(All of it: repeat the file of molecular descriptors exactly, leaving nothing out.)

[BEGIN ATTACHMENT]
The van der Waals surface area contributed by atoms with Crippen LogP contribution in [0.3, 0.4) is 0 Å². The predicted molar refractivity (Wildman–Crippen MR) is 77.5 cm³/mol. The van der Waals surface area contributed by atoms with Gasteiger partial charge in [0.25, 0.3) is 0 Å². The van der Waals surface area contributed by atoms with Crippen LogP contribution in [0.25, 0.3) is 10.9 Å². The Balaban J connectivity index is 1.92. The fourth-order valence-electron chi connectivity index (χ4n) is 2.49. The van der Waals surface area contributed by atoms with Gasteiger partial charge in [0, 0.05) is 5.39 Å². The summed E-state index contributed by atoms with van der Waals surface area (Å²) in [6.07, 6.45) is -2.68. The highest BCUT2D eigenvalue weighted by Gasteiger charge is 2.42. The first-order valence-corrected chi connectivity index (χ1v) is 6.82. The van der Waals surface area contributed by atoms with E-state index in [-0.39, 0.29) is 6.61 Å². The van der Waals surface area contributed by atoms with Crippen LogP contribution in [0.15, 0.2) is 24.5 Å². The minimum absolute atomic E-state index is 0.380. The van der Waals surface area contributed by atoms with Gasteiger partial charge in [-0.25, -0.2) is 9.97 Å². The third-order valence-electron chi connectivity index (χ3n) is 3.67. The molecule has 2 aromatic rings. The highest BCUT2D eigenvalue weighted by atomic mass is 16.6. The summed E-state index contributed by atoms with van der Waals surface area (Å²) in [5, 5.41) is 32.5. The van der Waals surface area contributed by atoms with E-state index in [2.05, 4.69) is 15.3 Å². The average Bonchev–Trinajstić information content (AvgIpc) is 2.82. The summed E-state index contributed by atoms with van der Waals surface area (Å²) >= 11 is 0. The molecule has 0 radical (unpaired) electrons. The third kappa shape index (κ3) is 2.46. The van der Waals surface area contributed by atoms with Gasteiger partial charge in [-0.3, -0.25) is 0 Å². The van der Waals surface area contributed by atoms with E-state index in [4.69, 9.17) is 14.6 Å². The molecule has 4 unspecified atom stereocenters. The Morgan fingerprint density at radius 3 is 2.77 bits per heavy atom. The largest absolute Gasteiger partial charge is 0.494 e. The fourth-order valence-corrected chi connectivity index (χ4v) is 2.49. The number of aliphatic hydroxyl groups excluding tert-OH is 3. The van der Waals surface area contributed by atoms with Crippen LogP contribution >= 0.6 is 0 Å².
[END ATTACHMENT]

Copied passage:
The van der Waals surface area contributed by atoms with Crippen LogP contribution in [0.3, 0.4) is 0 Å². The predicted molar refractivity (Wildman–Crippen MR) is 77.5 cm³/mol. The van der Waals surface area contributed by atoms with Gasteiger partial charge in [0.25, 0.3) is 0 Å². The van der Waals surface area contributed by atoms with Crippen LogP contribution in [0.25, 0.3) is 10.9 Å². The Balaban J connectivity index is 1.92. The fourth-order valence-electron chi connectivity index (χ4n) is 2.49. The van der Waals surface area contributed by atoms with Gasteiger partial charge in [0, 0.05) is 5.39 Å². The summed E-state index contributed by atoms with van der Waals surface area (Å²) in [6.07, 6.45) is -2.68. The highest BCUT2D eigenvalue weighted by Gasteiger charge is 2.42. The first-order valence-corrected chi connectivity index (χ1v) is 6.82. The van der Waals surface area contributed by atoms with E-state index in [-0.39, 0.29) is 6.61 Å². The van der Waals surface area contributed by atoms with Crippen LogP contribution in [0.15, 0.2) is 24.5 Å². The minimum absolute atomic E-state index is 0.380. The van der Waals surface area contributed by atoms with Gasteiger partial charge in [-0.25, -0.2) is 9.97 Å². The third-order valence-electron chi connectivity index (χ3n) is 3.67. The molecule has 2 aromatic rings. The highest BCUT2D eigenvalue weighted by atomic mass is 16.6. The summed E-state index contributed by atoms with van der Waals surface area (Å²) in [5, 5.41) is 32.5. The van der Waals surface area contributed by atoms with E-state index in [2.05, 4.69) is 15.3 Å². The average Bonchev–Trinajstić information content (AvgIpc) is 2.82. The summed E-state index contributed by atoms with van der Waals surface area (Å²) >= 11 is 0. The molecule has 0 radical (unpaired) electrons. The third kappa shape index (κ3) is 2.46. The van der Waals surface area contributed by atoms with Gasteiger partial charge in [-0.3, -0.25) is 0 Å². The van der Waals surface area contributed by atoms with E-state index in [4.69, 9.17) is 14.6 Å². The molecule has 4 unspecified atom stereocenters. The Morgan fingerprint density at radius 3 is 2.77 bits per heavy atom. The largest absolute Gasteiger partial charge is 0.494 e. The fourth-order valence-corrected chi connectivity index (χ4v) is 2.49. The number of aliphatic hydroxyl groups excluding tert-OH is 3. The van der Waals surface area contributed by atoms with Crippen LogP contribution >= 0.6 is 0 Å².